Communicate. I can already see the reader’s eyebrows starting to rise.   Non-verbal communication can go a long ways towards assuring peace officers that the citizen is not the problem but the “good guy” in this particular situation. Citizens should remember that not all crimes involve both a good guy and a bad guy, and that in some instances both principals are bad guys. An example may be a fight between two gangs. Responding peace officers may arrive to find that everyone still at the scene may represent a serious risk to their safety. Communication does not mean making a detailed statement, it means making it abundantly clear from the start that you are the victim and the other person was the attacker.

Promptly follow all commands. Lee said that citizens do not need to treat peace officers like royalty, but they do need to avoid doing anything that would suggest that they are a threat to the officer’s personal safety. A non-threatening demeanor and obvious willingness to cooperate with commands is likely to suggest to the responding peace officers that the citizen is indeed the victim of the crime. For those of you that have not spent much time around criminals, some of them are what I might describe as “extremely credible liars” that will likewise try to convince responding peace officers that they were the victim instead. If so, a simple shake of the head indicating that this is not so is most likely in order. Engaging in an argument or making a detailed statement should absolutely be avoided inasmuch as that anything volunteered will likely be included in the officer’s report or video recording and can be used in trial.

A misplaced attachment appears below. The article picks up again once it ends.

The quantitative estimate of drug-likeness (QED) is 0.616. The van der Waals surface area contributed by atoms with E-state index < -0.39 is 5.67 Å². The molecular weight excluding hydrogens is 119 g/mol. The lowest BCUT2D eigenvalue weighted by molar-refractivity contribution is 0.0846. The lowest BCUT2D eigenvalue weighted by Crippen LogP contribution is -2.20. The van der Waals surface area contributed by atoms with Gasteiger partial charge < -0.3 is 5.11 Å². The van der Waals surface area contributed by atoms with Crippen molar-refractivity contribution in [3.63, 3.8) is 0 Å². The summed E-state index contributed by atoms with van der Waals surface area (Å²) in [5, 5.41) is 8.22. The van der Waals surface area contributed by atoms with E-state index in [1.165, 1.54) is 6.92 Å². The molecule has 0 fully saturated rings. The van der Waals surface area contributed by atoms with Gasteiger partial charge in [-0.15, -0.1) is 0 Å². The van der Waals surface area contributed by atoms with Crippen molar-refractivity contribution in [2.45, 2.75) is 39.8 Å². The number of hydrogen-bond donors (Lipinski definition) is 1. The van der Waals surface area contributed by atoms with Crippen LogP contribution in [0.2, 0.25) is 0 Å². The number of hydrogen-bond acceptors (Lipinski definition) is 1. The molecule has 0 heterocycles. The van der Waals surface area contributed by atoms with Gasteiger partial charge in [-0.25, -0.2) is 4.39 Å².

Danger often arises from the information forwarded to responding peace officers before they arrive at the scene. Incoming officers are responding a scene that contains a great deal of ambiguity. Not only have they been provided with scant information, much of it can be both confusing and conflicting. 911 operators (that is operators, not operator) may have received multiple calls covering the same incident that relay not only information that is conflicting, but information that is intentionally false.

The intent of this article is not to frighten concealed carriers, but instead to firmly drive home the fact that the physical safety is not guaranteed until law enforcement has arrived and safely assumed control of the scene. One of the last things thing a responding peace officer wants to do is shoot the “good guy”. Shooting private citizens who are not criminals by mistake can end a career and even result in a felony charge. Instead, private citizens will hopefully gain a greater understanding into the challenges facing another human being coming to their aid and remember to take a few actions that can make if safer for everybody involved.

Readers are encouraged to further check out Lee and his training and training-related material. His websites can be found at and

Steve Moses

Steve Moses has been a defensive firearms trainer for over 26 years and is a licensed Texas Personal Protection Officer with 7 years of experience performing as shift lead on a church security detail for a D/FW area metro-church. Steve is a co-owner and Director of Training for Palisade Training Group, LLC based in Dallas, Texas. Moses is a retired deputy constable and spent over 10 years on a multi-precinct Special Response Team. He owns multiple instructor certifications, including Rangemaster Advanced Handgun Instructor and Defensive Shotgun Instructor, Red Zone Knife Defense Instructor and Adaptive Striking Foundations Instructor, Modern Samurai Project Red Dot Sight Instructor, and State of Texas Personal Protection Officer Instructor. Steve holds a BJJ Brown Belt in Relson Gracie Jiu Jitsu. He is a content contributor for CCW Safe and writes weekly articles on various subjects of interest to concealed carriers. Moses shoots competitively and holds an IDPA Expert rating. Steve is an annual presenter at the Rangemaster Tactical Conference.